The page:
Gov.-Elect Brown Calls Special Meeting To Discuss State Budget
On Thursday, Gov.-elect Jerry Brown (D) announced he will meet with legislators and other state officials next Wednesday to discuss California's estimated $25.4 billion budget shortfall, the AP/Ventura County Star reports.
Brown's meeting is scheduled two days after the special legislative session on the budget called by outgoing Gov. Arnold Schwarzenegger (R) is set to begin.
Schwarzenegger is seeking to have state lawmakers address the budget deficit from this fiscal year (Lin, AP/Ventura County Star, 12/2).
The $86.6 billion spending plan approved by lawmakers and signed by Schwarzenegger in October has an estimated $6.4 billion shortfall, according to a Legislative Analyst's Office report.
For the next fiscal year -- July 2011 through June 2012Â -- the deficit is expected to be $19 billion, according to the report (Buchanan, San Francisco Chronicle, 12/3).
Purpose of Brown's Meeting
Sterling Clifford, a spokesperson for Brown, said the purpose of the governor-elect's meeting is not meant to distract from Schwarzenegger's special session (AP/Ventura County Star, 12/2). The governor was informed of the meeting and did not object, Clifford said (Siders, Sacramento Bee, 12/3).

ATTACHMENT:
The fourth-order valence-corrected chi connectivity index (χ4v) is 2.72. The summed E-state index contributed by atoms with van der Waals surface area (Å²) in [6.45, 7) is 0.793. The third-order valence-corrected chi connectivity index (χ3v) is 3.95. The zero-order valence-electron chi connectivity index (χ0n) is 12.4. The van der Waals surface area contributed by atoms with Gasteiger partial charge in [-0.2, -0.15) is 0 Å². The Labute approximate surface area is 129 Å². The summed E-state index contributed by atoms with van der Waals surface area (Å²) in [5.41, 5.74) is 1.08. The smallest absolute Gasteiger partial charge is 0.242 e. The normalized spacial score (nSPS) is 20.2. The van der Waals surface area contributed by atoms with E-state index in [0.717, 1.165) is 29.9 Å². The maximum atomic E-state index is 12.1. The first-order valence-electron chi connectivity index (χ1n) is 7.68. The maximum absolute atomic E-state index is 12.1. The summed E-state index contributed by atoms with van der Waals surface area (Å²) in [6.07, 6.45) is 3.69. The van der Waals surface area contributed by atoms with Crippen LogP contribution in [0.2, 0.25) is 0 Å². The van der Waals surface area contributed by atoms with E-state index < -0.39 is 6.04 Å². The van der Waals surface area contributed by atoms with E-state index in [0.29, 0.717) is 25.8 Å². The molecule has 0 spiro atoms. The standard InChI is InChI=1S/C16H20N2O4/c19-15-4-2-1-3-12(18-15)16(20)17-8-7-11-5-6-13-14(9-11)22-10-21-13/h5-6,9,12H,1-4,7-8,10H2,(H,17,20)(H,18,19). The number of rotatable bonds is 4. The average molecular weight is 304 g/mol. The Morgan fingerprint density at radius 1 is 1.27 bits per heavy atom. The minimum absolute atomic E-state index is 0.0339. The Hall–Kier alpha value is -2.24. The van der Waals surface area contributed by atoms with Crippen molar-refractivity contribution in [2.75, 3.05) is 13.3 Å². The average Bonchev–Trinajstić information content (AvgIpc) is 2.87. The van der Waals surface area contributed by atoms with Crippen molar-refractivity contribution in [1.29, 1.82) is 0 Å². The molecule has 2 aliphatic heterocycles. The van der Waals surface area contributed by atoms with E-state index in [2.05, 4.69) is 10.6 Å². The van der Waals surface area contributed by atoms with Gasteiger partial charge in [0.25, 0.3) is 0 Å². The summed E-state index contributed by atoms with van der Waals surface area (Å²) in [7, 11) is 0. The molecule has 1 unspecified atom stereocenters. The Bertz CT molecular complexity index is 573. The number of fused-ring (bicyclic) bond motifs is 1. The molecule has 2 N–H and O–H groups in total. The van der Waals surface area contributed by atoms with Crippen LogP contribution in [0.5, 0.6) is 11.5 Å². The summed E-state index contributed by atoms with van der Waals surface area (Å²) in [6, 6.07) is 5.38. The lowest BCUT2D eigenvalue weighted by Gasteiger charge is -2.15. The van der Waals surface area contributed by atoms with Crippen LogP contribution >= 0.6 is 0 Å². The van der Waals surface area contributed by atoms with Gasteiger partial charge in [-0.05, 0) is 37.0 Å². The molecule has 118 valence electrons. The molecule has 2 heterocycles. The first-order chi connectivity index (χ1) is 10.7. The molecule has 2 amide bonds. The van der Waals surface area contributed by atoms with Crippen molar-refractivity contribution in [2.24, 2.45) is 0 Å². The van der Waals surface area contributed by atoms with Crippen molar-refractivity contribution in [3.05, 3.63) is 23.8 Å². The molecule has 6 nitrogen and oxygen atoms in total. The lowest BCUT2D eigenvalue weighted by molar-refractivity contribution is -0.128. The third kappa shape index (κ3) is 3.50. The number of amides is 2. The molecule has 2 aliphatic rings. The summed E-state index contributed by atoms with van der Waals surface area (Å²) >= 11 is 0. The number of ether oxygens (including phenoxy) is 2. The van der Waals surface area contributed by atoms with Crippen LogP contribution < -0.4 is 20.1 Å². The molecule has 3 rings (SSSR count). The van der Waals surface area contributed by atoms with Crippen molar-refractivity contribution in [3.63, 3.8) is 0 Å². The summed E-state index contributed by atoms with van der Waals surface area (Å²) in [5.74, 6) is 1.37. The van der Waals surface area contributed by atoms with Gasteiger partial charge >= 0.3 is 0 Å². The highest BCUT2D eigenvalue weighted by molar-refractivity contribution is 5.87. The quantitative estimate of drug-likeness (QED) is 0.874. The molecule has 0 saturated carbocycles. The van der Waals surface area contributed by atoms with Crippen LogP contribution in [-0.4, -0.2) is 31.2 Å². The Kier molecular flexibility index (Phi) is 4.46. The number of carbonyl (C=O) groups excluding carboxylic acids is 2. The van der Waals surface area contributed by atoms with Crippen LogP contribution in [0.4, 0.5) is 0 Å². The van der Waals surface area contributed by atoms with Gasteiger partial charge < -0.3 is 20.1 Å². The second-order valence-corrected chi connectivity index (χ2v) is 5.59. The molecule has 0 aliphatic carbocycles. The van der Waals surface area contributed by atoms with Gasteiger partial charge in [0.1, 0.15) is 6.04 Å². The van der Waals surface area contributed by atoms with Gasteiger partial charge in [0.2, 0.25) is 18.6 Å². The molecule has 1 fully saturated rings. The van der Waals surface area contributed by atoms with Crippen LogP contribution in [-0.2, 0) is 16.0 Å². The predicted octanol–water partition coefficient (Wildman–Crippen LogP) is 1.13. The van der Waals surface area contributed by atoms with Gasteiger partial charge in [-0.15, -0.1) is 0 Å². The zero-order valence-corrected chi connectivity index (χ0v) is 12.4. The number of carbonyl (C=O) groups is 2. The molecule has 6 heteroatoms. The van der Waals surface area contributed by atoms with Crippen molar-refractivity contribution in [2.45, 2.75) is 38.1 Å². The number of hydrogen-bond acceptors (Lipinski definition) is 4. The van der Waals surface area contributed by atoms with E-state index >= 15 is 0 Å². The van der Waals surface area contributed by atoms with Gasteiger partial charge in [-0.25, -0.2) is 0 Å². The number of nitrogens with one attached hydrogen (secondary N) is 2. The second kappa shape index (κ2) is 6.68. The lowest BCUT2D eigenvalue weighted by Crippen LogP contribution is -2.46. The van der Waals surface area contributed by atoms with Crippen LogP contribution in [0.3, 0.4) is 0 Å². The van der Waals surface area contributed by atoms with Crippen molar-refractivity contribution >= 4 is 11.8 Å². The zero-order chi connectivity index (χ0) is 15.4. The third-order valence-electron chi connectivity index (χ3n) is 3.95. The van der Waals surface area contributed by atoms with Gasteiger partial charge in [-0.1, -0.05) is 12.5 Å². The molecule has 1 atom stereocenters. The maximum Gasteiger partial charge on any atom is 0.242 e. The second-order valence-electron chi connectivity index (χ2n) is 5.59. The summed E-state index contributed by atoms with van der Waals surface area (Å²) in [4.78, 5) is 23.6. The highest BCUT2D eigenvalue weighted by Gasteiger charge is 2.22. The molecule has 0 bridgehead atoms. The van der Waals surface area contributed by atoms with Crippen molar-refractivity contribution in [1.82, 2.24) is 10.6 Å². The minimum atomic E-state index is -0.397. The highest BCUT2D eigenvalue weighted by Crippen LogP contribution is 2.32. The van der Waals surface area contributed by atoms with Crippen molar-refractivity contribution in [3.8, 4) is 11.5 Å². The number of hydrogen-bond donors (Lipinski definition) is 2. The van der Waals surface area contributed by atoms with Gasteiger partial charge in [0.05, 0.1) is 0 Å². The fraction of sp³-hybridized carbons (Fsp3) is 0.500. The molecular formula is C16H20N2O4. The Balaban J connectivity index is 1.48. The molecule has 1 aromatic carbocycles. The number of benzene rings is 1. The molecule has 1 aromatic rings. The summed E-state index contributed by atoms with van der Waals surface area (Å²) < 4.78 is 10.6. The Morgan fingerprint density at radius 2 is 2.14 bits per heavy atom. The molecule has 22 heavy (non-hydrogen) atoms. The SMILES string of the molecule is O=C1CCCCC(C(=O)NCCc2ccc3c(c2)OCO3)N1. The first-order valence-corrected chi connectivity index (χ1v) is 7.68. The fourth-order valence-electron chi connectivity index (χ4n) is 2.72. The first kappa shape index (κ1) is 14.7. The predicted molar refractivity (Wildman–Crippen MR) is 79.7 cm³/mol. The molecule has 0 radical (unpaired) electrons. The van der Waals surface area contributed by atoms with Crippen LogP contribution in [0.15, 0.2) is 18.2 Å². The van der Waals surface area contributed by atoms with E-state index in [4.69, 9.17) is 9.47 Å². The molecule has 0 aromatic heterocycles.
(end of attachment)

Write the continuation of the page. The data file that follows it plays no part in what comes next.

Clifford said the purpose of the meeting is not to offer solutions but to make sure everyone understands the specifics and scope of the budget problem (San Francisco Chronicle, 12/3).
California officials who received an invitation to Brown's meeting include leaders from:
- The Legislature;
- The Department of Finance;
- LAO (Sacramento Bee, 12/3); and
- Local governments.
The meeting will not be open to the public (San Francisco Chronicle, 12/3). However, advisers to Brown said the meeting will be open to the media and might be streamed online (Sacramento Bee, 12/3).Â
The session is expected to be the first in a series of budget meetings by Brown (AP/Ventura County Star, 12/2).
Former California Finance Director Michael Genest said Brown will find it difficult to implement any major spending cuts or tax hikes unless he can convince California voters that the budget crisis is severe.
A recent Los Angeles Times/University of Southern California poll found that most Californians believe the state's budget crisis can be resolved without any major service reductions or tax hikes. Instead, they think theÂ budget deficitÂ can be addressed by eliminating waste and inefficiency (Sacramento Bee, 12/3).
On Thursday, Capital Public Radio reported on both Schwarzenegger's and Brown's upcoming budget meetings (Russ, Capital Public Radio, 12/2).This is part of the California Healthline Daily Edition, a summary of health policy coverage from major news organizations. Sign up for an email subscription.